If there's a common theme to this list, it's that no major invention came from a single stroke of genius from a single inventor. Every invention is built by incrementally improving earlier designs, and the person usually associated with an invention is the first person to make it commercially viable. Such is the case with the light bulb. We immediately think of Thomas Edison as the electric light bulb's inventor, but dozens of people were working on similar ideas in the 1870s, when Edison developed his incandescent bulb. Joseph Swan did similar work in Britain at the time, and eventually the two merged their ideas into a single company, Ediswan.

The bulb itself works by transmitting electricity through a wire with high resistance known as a filament. The waste energy created by the resistance is expelled as heat and light. The glass bulb encases the filament in a vacuum or in inert gas, preventing combustion.

You might think the light bulb changed the world by allowing people to work at night or in dark places (it did, to some extent), but we already had relatively cheap and efficient gas lamps and other light sources at the time. It was actually the infrastructure that was built to provide electricity to every home and business that changed the world. Today, our world is filled with powered devices than we can plug in pretty much anywhere. We have the light bulb to thank for it.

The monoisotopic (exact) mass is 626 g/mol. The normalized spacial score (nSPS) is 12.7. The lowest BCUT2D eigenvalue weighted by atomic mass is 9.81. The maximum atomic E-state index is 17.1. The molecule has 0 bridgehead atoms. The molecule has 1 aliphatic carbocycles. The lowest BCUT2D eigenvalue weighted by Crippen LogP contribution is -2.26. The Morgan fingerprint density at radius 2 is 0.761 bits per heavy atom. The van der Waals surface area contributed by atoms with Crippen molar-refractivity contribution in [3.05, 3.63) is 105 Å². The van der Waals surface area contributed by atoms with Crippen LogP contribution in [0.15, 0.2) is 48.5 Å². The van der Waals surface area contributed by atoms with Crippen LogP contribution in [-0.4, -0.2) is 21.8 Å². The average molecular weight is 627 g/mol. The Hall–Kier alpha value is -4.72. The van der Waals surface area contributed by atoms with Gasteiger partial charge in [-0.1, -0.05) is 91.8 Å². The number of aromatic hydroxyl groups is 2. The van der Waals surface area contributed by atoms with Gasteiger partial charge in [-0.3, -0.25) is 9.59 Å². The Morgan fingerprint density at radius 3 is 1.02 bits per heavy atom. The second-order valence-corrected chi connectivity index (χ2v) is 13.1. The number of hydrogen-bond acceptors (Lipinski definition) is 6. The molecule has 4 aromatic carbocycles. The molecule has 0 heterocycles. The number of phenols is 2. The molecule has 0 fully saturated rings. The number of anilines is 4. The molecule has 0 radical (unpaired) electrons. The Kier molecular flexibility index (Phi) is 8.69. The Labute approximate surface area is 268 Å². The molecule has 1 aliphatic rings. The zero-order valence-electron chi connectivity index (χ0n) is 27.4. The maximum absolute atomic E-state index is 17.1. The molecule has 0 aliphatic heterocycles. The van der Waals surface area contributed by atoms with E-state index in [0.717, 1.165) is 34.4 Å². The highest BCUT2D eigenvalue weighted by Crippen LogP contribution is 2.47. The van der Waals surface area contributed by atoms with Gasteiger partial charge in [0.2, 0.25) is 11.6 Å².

2. Computer

A computer is a machine that takes information in, is able to manipulate it in some way, and outputs new information. There is no single inventor of the modern computer, although the ideas of British mathematician Alan Turing are considered eminently influential in the field of computing. Mechanical computing devices were in existence in the 1800s (there were even rare devices that could be considered computers in ancient eras), but electronic computers were invented in the 20th century.

Computers are able to make complicated mathematical calculations at an incredible rate of speed. When they operate under the instructions of skilled programmers, computers can accomplish amazing feats. Some high-performance military aircraft wouldn't be able to fly without constant computerized adjustments to flight control surfaces. Computers performed the sequencing of the human genome, let us put spacecraft into orbit, control medical testing equipment, and create the complex visual imagery used in films and video games.

If we only examine these grandiose uses of computers, we overlook how much we rely on them from day to day. Computers let us store vast amounts of information and retrieve a given piece of it almost instantly. Many of the things we take for granted in the world wouldn't function without computers, from cars to power plants to phones.

1. Internet

The Internet, a network of computers covering the entire planet, allows people to access almost any information located anywhere in the world at any time. Its effects on business, communication, economy, entertainment and even politics are profound. The Internet may not have changed the world as much as the plow, but it's probably on par with the steam engine or automobile.